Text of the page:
|As part of the 2010 Spending Review the Government announced an intention to localise support for Council Tax from 2013-14 and to reduce expenditure on this benefit by 10%. The Welfare Reform Act 2012 provides for the abolition of Council Tax Benefit (CTB). Provisions for the localisation of Council Tax support are included the Local Government Finance Bill which is currently before Parliament. It is expected that a one-off transition to the new localised schemes of support will take place in April 2013. The move to localised assistance, coupled with the 10% reduction in expenditure, is expected to deliver savings of £410m in England (£470m nationally).
The Welsh Assembly has been recalled on 19 December to decide on a Council tax levy to cover the shortfall in funding Council Tax support. Labour proposes a ‘home levy’ amounting to £9.22 per month (about £110 a year), on each Council Tax Benefit claim.
The Scottish Parliament has decided to cover the Westminster Government’s reduced funding (to 90% of previous year). The Green Party is asking for a fair sharing of this burden; Natalie Bennett (Green Party Leader) and the Association of Green Councillors have critisised the unfair ‘postcode lottery’ that is emerging.
The Welsh Government’s Labour administration, however, want a universal amount levied and won’t consult. This would include Pensioners (exempted in England), and levy single person households on low income (e.g.. Job-seekers allowance £71 per wk) with small income/rents/benefits, just as much as multi-person households.
Such an equal levy (like the infamous Poll tax) is never ‘fair’; the collection costs will be high and it’s doubly unfair to make the poorest in our communities bear this burden. It would certainly be better, fairer and simpler to have a small levy on all Council tax bills, rather than further squeeze the poorest and most vulnerable members of our communities.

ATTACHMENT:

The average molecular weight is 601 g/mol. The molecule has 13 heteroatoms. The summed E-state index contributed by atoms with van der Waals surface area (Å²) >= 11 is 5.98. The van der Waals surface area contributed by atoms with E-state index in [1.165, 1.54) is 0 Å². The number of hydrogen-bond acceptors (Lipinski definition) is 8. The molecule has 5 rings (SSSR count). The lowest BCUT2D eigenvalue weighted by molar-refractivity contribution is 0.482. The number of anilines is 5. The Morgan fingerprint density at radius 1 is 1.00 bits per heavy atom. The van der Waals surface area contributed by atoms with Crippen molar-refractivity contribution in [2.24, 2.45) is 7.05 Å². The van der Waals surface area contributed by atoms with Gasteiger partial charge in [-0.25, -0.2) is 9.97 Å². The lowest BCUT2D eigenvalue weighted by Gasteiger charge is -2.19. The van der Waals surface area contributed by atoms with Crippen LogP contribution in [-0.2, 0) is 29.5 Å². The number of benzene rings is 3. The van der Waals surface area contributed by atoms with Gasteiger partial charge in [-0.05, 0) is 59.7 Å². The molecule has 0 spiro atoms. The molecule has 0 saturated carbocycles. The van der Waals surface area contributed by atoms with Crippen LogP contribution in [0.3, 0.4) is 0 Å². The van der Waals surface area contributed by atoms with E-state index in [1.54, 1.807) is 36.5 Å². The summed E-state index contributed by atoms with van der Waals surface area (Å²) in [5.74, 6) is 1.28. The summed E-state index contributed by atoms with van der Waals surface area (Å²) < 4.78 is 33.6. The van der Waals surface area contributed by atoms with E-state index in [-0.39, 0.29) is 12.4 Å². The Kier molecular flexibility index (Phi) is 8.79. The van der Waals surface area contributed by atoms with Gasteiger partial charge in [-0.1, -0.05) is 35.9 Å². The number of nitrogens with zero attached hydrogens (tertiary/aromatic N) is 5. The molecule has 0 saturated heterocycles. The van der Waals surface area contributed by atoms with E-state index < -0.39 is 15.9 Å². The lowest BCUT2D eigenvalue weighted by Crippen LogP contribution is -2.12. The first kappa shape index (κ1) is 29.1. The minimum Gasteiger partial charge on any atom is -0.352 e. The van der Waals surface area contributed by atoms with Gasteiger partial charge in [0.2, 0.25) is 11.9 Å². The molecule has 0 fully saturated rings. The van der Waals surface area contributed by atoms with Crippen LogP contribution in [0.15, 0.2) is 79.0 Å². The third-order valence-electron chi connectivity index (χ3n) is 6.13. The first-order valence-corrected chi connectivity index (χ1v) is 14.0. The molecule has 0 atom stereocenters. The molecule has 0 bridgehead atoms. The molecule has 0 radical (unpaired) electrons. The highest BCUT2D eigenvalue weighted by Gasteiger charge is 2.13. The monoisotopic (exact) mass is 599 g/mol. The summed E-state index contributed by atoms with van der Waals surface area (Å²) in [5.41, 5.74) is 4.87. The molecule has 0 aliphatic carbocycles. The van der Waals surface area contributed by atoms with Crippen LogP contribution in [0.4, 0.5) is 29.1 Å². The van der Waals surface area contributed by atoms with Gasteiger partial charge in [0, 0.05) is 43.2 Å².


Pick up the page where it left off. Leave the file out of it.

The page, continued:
The failure to meet the Coalition Government’s hope that councils will design schemes which protect vulnerable groups beyond just pensioners, and which maintain strong work incentives, will have to be laid firmly at Welsh Labour’s door if their proposals are carried.
The Welsh Government should delay any decision to allow for wide consultation on the many alternatives that could protect vulnerable groups and allow for a fairer fair sharing of the burdens being forced upon us my the ConDem government. Only fools rush in, and the WG and WLGA insistence on a quick decision so they can send out bills in January is crass at best. It is their fault for not consulting earlier as these changes were announced way back in 2010 as part of the Spending Review. In the immediate short term, they can and should cover the cost this year (£30 million for 330 000 households), like they have chosen to do in Scotland, and get a fairer system, after rightful consultation, ready for next year.
Welsh Labour will therefore define themselves with this decision. We will either be able to condemn them as essentially the same as the ConDems in Westminster, or be able to compare them favourably with the distinctly different administration of our Celtic cousins in Scotland. Indications at the moment suggest that will take the former route and (yet again) betray their faithful core voters, who deserve so much better.